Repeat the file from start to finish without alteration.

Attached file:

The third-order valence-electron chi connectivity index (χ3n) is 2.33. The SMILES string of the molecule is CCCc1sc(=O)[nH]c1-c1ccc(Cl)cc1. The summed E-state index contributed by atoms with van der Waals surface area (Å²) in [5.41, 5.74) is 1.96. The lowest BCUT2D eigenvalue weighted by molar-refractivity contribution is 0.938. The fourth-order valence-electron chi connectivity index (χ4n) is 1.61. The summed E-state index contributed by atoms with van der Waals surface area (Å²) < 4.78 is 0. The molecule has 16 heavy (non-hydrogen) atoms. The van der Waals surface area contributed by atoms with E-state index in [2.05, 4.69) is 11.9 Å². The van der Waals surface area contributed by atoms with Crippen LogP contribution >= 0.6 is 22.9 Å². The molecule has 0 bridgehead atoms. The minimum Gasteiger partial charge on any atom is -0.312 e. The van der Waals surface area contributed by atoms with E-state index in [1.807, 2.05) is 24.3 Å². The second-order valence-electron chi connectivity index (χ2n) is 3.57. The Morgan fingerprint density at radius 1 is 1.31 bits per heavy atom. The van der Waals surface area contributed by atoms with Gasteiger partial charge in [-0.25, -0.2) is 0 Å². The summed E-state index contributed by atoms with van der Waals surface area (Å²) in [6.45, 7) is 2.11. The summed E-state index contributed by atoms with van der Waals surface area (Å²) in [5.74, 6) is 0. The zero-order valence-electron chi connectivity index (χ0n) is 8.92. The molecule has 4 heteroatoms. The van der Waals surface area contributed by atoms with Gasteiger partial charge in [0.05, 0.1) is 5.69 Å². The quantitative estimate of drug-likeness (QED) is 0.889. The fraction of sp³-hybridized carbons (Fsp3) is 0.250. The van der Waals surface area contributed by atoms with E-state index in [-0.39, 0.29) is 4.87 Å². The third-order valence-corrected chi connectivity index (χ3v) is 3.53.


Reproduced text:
The third-order valence-electron chi connectivity index (χ3n) is 2.33. The SMILES string of the molecule is CCCc1sc(=O)[nH]c1-c1ccc(Cl)cc1. The summed E-state index contributed by atoms with van der Waals surface area (Å²) in [5.41, 5.74) is 1.96. The lowest BCUT2D eigenvalue weighted by molar-refractivity contribution is 0.938. The fourth-order valence-electron chi connectivity index (χ4n) is 1.61. The summed E-state index contributed by atoms with van der Waals surface area (Å²) < 4.78 is 0. The molecule has 16 heavy (non-hydrogen) atoms. The van der Waals surface area contributed by atoms with E-state index in [2.05, 4.69) is 11.9 Å². The van der Waals surface area contributed by atoms with Crippen LogP contribution >= 0.6 is 22.9 Å². The molecule has 0 bridgehead atoms. The minimum Gasteiger partial charge on any atom is -0.312 e. The van der Waals surface area contributed by atoms with E-state index in [1.807, 2.05) is 24.3 Å². The second-order valence-electron chi connectivity index (χ2n) is 3.57. The Morgan fingerprint density at radius 1 is 1.31 bits per heavy atom. The van der Waals surface area contributed by atoms with Gasteiger partial charge in [-0.25, -0.2) is 0 Å². The summed E-state index contributed by atoms with van der Waals surface area (Å²) in [6.45, 7) is 2.11. The summed E-state index contributed by atoms with van der Waals surface area (Å²) in [5.74, 6) is 0. The zero-order valence-electron chi connectivity index (χ0n) is 8.92. The molecule has 4 heteroatoms. The van der Waals surface area contributed by atoms with Gasteiger partial charge in [0.05, 0.1) is 5.69 Å². The quantitative estimate of drug-likeness (QED) is 0.889. The fraction of sp³-hybridized carbons (Fsp3) is 0.250. The van der Waals surface area contributed by atoms with E-state index in [-0.39, 0.29) is 4.87 Å². The third-order valence-corrected chi connectivity index (χ3v) is 3.53.